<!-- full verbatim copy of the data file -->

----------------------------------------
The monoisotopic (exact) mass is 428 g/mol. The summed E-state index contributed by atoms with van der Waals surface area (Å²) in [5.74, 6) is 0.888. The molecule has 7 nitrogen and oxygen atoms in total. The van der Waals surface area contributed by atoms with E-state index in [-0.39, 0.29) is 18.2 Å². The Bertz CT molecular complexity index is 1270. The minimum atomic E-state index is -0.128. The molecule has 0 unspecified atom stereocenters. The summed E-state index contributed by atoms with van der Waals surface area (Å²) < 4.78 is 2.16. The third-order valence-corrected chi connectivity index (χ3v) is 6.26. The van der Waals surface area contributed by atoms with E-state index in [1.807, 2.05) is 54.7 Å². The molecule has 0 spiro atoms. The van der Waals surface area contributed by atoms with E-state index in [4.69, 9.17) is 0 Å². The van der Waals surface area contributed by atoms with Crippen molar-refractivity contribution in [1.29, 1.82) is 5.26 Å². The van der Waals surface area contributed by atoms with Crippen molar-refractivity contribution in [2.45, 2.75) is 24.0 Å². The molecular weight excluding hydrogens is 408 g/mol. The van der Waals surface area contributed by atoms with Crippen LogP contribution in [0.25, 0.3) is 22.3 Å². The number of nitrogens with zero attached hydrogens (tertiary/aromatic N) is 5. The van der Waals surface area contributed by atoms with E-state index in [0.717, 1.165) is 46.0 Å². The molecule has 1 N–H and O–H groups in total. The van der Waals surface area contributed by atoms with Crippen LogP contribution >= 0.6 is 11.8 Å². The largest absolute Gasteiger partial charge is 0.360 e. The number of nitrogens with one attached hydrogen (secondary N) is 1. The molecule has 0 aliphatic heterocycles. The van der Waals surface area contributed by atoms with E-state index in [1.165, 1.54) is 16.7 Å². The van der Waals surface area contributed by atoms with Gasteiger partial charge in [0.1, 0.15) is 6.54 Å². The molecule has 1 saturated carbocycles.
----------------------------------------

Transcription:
The monoisotopic (exact) mass is 428 g/mol. The summed E-state index contributed by atoms with van der Waals surface area (Å²) in [5.74, 6) is 0.888. The molecule has 7 nitrogen and oxygen atoms in total. The van der Waals surface area contributed by atoms with E-state index in [-0.39, 0.29) is 18.2 Å². The Bertz CT molecular complexity index is 1270. The minimum atomic E-state index is -0.128. The molecule has 0 unspecified atom stereocenters. The summed E-state index contributed by atoms with van der Waals surface area (Å²) < 4.78 is 2.16. The third-order valence-corrected chi connectivity index (χ3v) is 6.26. The van der Waals surface area contributed by atoms with E-state index in [1.807, 2.05) is 54.7 Å². The molecule has 0 spiro atoms. The van der Waals surface area contributed by atoms with E-state index in [4.69, 9.17) is 0 Å². The van der Waals surface area contributed by atoms with Crippen molar-refractivity contribution in [1.29, 1.82) is 5.26 Å². The van der Waals surface area contributed by atoms with Crippen molar-refractivity contribution in [2.45, 2.75) is 24.0 Å². The molecular weight excluding hydrogens is 408 g/mol. The van der Waals surface area contributed by atoms with Crippen LogP contribution in [0.25, 0.3) is 22.3 Å². The number of nitrogens with zero attached hydrogens (tertiary/aromatic N) is 5. The van der Waals surface area contributed by atoms with E-state index in [0.717, 1.165) is 46.0 Å². The molecule has 1 N–H and O–H groups in total. The van der Waals surface area contributed by atoms with Crippen LogP contribution >= 0.6 is 11.8 Å². The largest absolute Gasteiger partial charge is 0.360 e. The number of nitrogens with one attached hydrogen (secondary N) is 1. The molecule has 0 aliphatic heterocycles. The van der Waals surface area contributed by atoms with E-state index in [1.165, 1.54) is 16.7 Å². The van der Waals surface area contributed by atoms with Gasteiger partial charge in [0.1, 0.15) is 6.54 Å². The molecule has 1 saturated carbocycles.